Although the financing statement is the primary method of perfection, there are other types of perfection available as well. Sometimes the filing statement is optional for these methods (you can still perfect with a financing statement even if another method is available. Other times, these other methods are required. Essentially it all depends on which collateral you are dealing with.

The starting place to determine which method is available is by looking at Article 9 saying that a financing statement is the method of primary method of perfection is found in 9-310(b), which then directs you to 9-308, 9-309, 9-311, 9-312, 9-313, and 9-314.

These sections point to methods of perfection including maintaining possession, control, and other types of automatic perfection. Of course, these methods only apply if the collateral in question is not preempted by another filing system.

Other Filing Systems

There are three times when Article 9 does not apply to perfection:

  1. When federal law preempts the filing system with an alternate system (aircraft; ships; railroad transportation methods; some IP, that is registered copyrights).
  2. When a certificate of title statute applies (automobiles except for dealerships with automobiles as inventory).
  3. If the state has an alternate system for specific types of collateral.

There are a few key differences between Article 9 filing systems and other methods. For instance, other methods:

  1. Are property based (similar to real estate systems)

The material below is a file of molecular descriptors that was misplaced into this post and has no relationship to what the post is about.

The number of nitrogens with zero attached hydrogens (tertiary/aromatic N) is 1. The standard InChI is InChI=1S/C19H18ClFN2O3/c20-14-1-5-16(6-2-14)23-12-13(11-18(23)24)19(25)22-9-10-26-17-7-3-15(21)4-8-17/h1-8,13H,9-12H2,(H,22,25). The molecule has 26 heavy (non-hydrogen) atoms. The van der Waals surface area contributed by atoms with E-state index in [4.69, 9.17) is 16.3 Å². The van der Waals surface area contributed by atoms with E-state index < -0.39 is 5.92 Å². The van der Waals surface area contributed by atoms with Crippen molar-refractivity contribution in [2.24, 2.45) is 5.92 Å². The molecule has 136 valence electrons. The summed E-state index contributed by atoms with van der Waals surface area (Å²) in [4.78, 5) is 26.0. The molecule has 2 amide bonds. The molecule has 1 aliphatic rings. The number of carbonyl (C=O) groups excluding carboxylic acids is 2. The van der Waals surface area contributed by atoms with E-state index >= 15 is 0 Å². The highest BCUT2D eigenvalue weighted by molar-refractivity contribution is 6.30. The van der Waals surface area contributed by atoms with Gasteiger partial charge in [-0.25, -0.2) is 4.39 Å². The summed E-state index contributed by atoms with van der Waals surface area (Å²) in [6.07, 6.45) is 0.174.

2. Required to file to obtain property rights
  3. Can’t pre-file
  4. Filing shows who has rights
  5. Filing stays on the record permanently.

Perfection by Possession


The only way to perfect collateral of money (cash) is by possession. See 9-312(b)(3). Perfection may also (in addition to filing a financing statement) be accomplished by perfection for the following collateral:

  • Goods
  • Instruments
  • Tangible chattel paper
  • Tangible negotiable documents of title

See 9-313(a)

Notice all of these collateral types are physical, that is, tangible.

The main premise of perfection by possession is that possession gives notice. For instance, if a potential creditor asks a potential debtor to produce collateral as proof and the debtor does not have possession (because they already promised and gave up possession of the collateral to another creditor), then the potential creditor would be on notice that someone else has possession and might have ownership rights in that property.

This theory presents issues though. What if the potential debtor lies about the possession status (“it’s a loan, not a credit”)? What if the potential debtor has put the collateral in a bank deposit box (who has possession, the bank or the debtor)? Additionally, what if the collateral is possessed by a third party such as a bailee? 9-313(c) addresses these issues. Ultimately, as long as the third party is not too close to the debtor, a third party can take possession and provide acknowledgment of possession (“I [bailee] am holding onto this [item] in behalf of [secured party]”).